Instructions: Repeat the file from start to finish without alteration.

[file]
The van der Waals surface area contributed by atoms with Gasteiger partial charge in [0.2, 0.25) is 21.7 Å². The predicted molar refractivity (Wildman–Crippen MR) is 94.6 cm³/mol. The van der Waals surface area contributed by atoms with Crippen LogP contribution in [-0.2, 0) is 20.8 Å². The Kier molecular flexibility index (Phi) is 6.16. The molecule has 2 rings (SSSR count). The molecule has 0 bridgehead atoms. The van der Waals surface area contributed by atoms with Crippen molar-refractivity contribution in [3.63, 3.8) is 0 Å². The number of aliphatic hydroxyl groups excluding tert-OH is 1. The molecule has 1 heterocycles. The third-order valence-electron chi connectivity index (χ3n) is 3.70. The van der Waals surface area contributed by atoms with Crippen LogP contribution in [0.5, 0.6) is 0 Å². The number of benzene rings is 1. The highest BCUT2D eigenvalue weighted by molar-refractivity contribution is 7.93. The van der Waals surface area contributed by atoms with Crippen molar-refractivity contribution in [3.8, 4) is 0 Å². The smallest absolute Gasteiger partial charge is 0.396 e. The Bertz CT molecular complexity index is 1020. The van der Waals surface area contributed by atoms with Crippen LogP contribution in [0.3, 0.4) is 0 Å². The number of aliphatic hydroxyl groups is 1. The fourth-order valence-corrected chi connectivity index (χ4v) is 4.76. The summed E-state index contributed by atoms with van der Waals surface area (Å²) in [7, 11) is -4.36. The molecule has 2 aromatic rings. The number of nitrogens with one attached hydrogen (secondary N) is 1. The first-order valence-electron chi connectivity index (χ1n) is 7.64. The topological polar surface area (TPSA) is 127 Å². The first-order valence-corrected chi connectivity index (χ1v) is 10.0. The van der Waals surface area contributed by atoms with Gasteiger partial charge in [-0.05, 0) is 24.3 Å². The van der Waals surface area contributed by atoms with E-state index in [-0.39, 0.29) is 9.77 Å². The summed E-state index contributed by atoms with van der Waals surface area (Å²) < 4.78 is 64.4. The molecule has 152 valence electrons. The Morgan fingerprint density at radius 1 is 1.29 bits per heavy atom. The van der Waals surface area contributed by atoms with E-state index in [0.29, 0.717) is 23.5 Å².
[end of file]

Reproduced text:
The van der Waals surface area contributed by atoms with Gasteiger partial charge in [0.2, 0.25) is 21.7 Å². The predicted molar refractivity (Wildman–Crippen MR) is 94.6 cm³/mol. The van der Waals surface area contributed by atoms with Crippen LogP contribution in [-0.2, 0) is 20.8 Å². The Kier molecular flexibility index (Phi) is 6.16. The molecule has 2 rings (SSSR count). The molecule has 0 bridgehead atoms. The van der Waals surface area contributed by atoms with Crippen molar-refractivity contribution in [3.63, 3.8) is 0 Å². The number of aliphatic hydroxyl groups excluding tert-OH is 1. The molecule has 1 heterocycles. The third-order valence-electron chi connectivity index (χ3n) is 3.70. The van der Waals surface area contributed by atoms with Crippen LogP contribution in [0.5, 0.6) is 0 Å². The number of benzene rings is 1. The highest BCUT2D eigenvalue weighted by molar-refractivity contribution is 7.93. The van der Waals surface area contributed by atoms with Crippen molar-refractivity contribution in [3.8, 4) is 0 Å². The smallest absolute Gasteiger partial charge is 0.396 e. The Bertz CT molecular complexity index is 1020. The van der Waals surface area contributed by atoms with Crippen LogP contribution in [0.3, 0.4) is 0 Å². The number of aliphatic hydroxyl groups is 1. The fourth-order valence-corrected chi connectivity index (χ4v) is 4.76. The summed E-state index contributed by atoms with van der Waals surface area (Å²) in [7, 11) is -4.36. The molecule has 2 aromatic rings. The number of nitrogens with one attached hydrogen (secondary N) is 1. The first-order valence-electron chi connectivity index (χ1n) is 7.64. The topological polar surface area (TPSA) is 127 Å². The first-order valence-corrected chi connectivity index (χ1v) is 10.0. The van der Waals surface area contributed by atoms with Gasteiger partial charge in [-0.05, 0) is 24.3 Å². The van der Waals surface area contributed by atoms with E-state index in [-0.39, 0.29) is 9.77 Å². The summed E-state index contributed by atoms with van der Waals surface area (Å²) < 4.78 is 64.4. The molecule has 152 valence electrons. The Morgan fingerprint density at radius 1 is 1.29 bits per heavy atom. The van der Waals surface area contributed by atoms with E-state index in [0.29, 0.717) is 23.5 Å².